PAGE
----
The three songs on this recording display great willingness to explore the depths of each improvisation. The mixture of sounds in loose rhythm that open Vivaces gives a hint to the surprising textures at work in this ambitious recording. These are accomplished musicians, and the interactions between them progress in surprising ways. At times the structures remind me of Parker’s work in the Global Unity Orchestra, and like those recordings, the music here is consistently rewarding and occasionally difficult. The array of instruments and sounds present in each track creates a sonic map that shows us how the conductor’s thinking progresses and still manages moments of great lyrical beauty. We hear accordions, violins, voice, tuba, guitar and of course Evan Parker’s saxophone.
The final third of opening track reaches a brilliant set of surprises and some magnificent saxophone work by Parker, but mostly he is conducting on the first two tracks. And in many ways the conductor is the star here, with Parker directing the sound by dropping instruments in or out of the music, and extending certain tones by bringing them to the forefront. As the second track, Boutrage, crescendos with a wonderfully demented and circus-like rhythm (yes, the tuba!) you feel the full potential of the improvisational large group. The music alternates between rhythmic propulsion and lyrical, floating tones, often involving the accordions. Organic textures provided by violin, voice and accordions often bring a very welcome dreamlike quality to passages in the recording.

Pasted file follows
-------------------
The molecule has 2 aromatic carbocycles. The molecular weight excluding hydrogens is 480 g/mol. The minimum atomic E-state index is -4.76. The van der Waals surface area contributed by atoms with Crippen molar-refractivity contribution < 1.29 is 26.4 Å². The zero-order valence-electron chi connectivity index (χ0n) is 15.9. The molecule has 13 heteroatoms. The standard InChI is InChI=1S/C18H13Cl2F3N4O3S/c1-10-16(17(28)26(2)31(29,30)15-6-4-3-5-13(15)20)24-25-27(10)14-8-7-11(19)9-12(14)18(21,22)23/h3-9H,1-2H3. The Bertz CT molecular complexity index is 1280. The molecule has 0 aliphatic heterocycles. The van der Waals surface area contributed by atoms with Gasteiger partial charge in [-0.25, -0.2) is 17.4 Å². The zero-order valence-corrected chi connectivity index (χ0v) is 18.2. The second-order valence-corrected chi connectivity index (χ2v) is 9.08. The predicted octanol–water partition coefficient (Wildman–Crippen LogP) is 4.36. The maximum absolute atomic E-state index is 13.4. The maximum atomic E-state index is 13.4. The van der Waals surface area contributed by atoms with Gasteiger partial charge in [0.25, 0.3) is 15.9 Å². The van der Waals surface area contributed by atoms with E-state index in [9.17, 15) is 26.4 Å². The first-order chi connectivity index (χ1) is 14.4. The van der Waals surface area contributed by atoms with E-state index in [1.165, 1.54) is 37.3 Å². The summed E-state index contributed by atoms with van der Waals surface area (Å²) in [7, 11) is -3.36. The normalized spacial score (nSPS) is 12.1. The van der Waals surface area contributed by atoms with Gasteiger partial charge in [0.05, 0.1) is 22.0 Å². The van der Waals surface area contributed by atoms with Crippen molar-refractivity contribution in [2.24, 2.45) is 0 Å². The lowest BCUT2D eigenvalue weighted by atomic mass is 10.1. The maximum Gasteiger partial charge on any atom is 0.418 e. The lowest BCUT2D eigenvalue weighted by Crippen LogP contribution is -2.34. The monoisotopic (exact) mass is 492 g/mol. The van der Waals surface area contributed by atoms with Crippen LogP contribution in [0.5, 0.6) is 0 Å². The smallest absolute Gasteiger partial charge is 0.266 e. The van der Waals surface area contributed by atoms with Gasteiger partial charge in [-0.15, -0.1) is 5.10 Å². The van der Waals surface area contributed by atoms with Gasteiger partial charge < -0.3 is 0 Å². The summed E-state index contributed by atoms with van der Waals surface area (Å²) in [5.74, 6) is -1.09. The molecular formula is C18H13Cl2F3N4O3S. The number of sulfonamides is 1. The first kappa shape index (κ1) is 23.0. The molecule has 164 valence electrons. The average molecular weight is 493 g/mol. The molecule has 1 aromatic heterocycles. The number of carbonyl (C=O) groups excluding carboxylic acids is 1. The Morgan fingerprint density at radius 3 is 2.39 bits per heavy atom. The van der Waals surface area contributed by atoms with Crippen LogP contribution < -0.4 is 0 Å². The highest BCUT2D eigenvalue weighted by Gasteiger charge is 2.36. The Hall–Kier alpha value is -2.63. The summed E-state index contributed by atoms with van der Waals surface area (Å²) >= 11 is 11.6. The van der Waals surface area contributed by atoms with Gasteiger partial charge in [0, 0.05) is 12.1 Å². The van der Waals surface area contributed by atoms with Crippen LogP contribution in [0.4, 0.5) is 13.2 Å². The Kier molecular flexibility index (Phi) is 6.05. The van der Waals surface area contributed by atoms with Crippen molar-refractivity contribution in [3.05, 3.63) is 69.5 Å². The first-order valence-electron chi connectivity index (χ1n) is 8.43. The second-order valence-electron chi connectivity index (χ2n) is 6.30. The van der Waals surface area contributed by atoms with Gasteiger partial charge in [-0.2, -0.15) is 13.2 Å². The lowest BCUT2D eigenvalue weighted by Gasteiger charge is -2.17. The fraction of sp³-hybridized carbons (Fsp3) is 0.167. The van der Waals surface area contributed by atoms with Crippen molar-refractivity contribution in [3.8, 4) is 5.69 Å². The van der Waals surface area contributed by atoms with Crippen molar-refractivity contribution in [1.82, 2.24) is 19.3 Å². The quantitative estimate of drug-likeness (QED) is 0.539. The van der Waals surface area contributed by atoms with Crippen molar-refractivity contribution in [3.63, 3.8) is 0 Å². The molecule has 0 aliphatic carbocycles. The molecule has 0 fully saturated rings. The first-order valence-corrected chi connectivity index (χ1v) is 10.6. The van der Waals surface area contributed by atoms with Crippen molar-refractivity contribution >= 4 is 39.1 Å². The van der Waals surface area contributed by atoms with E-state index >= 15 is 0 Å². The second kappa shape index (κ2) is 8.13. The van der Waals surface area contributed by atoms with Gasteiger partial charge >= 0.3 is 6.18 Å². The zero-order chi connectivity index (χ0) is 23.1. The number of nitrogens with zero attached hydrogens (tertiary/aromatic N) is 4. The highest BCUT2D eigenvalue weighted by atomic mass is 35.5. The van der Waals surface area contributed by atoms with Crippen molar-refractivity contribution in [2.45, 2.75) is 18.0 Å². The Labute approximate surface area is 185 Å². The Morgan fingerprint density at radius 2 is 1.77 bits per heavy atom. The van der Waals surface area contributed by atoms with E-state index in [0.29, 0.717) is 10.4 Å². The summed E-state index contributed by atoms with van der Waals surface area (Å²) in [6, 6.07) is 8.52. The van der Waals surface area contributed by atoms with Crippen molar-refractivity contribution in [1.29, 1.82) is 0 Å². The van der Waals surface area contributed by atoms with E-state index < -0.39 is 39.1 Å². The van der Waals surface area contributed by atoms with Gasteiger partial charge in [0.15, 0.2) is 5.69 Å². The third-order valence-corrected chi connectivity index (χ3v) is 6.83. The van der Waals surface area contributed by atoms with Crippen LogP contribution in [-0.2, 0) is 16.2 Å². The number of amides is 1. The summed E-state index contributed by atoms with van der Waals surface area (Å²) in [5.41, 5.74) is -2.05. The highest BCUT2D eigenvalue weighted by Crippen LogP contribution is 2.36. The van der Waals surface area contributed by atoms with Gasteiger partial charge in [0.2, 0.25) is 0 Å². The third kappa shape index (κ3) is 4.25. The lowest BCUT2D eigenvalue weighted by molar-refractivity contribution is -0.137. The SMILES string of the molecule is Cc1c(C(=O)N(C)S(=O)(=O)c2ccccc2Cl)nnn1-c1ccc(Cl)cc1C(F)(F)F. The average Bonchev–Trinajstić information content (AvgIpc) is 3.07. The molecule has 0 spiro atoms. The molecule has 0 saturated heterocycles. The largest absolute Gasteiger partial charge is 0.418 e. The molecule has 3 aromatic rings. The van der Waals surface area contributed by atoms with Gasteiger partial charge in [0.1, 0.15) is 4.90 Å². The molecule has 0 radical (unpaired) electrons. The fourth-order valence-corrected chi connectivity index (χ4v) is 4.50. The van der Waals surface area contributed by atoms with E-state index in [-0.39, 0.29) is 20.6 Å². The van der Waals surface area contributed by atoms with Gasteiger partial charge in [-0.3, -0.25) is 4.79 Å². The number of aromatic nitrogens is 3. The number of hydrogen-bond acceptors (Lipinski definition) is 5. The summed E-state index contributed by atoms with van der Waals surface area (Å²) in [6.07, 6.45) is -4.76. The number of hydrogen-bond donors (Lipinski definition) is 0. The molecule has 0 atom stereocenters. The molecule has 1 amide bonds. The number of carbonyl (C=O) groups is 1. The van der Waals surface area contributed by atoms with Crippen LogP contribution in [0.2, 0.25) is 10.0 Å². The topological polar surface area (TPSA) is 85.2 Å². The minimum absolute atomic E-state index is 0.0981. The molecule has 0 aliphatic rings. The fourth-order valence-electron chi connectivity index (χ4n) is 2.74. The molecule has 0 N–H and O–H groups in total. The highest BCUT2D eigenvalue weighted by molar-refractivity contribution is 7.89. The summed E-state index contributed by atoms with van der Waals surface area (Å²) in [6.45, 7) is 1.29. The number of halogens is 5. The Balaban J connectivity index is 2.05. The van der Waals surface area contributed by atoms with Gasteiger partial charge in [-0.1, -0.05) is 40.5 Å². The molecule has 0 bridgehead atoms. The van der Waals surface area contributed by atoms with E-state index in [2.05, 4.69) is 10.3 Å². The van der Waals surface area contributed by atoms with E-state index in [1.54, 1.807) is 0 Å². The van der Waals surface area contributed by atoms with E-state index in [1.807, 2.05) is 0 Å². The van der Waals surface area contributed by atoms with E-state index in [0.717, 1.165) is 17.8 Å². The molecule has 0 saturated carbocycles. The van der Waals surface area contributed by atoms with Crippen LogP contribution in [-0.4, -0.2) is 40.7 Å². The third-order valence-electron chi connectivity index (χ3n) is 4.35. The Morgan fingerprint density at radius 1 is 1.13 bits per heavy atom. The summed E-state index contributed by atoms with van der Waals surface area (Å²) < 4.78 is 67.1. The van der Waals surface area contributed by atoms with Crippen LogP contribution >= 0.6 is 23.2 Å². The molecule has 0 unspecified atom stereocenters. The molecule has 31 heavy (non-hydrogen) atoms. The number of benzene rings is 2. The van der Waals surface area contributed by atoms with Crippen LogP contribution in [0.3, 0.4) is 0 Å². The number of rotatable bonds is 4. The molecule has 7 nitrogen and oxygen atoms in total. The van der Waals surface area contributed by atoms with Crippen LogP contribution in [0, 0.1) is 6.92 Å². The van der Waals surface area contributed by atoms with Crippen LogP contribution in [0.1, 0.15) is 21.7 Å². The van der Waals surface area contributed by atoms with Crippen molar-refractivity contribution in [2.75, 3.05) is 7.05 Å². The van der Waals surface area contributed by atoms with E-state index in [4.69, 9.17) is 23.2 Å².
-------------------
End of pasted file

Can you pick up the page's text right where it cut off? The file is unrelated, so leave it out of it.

The second track covers so much territory, from lush to spare, from hypnotic to jarring, that it alone acts as a large-group improvisational workshop. It’s this 25 minute track that most intrigues me, especially because the musicians never seem to run out of new territory and the music often takes on a mind-altering quality. During the third track Parker’s playing provides space and melody for the other players to work off, and they often enough find sublime moments behind him.
It’s been a long time since I’ve listened to a live recording with so many textures on it, and all this in only three songs. Congratulations to Le GGRIL and to Evan Parker on this fine recording. The disc is nicely mixed and its live quality adds to that tightrope, highwire tension, that feeling that the musicians could slip up, take a wrong turn, disassemble. But of course there are no wrong turns, only opportunities for the next turn. Vivaces is a blueprint of sorts, a how-to for groups exploring large group improvisations. As a recording it is fascinating listening, and the LeGGRIL project is an excellent model for the development of a regional avant garde. It and other adventurous music can be found at the Tour de Bras label site.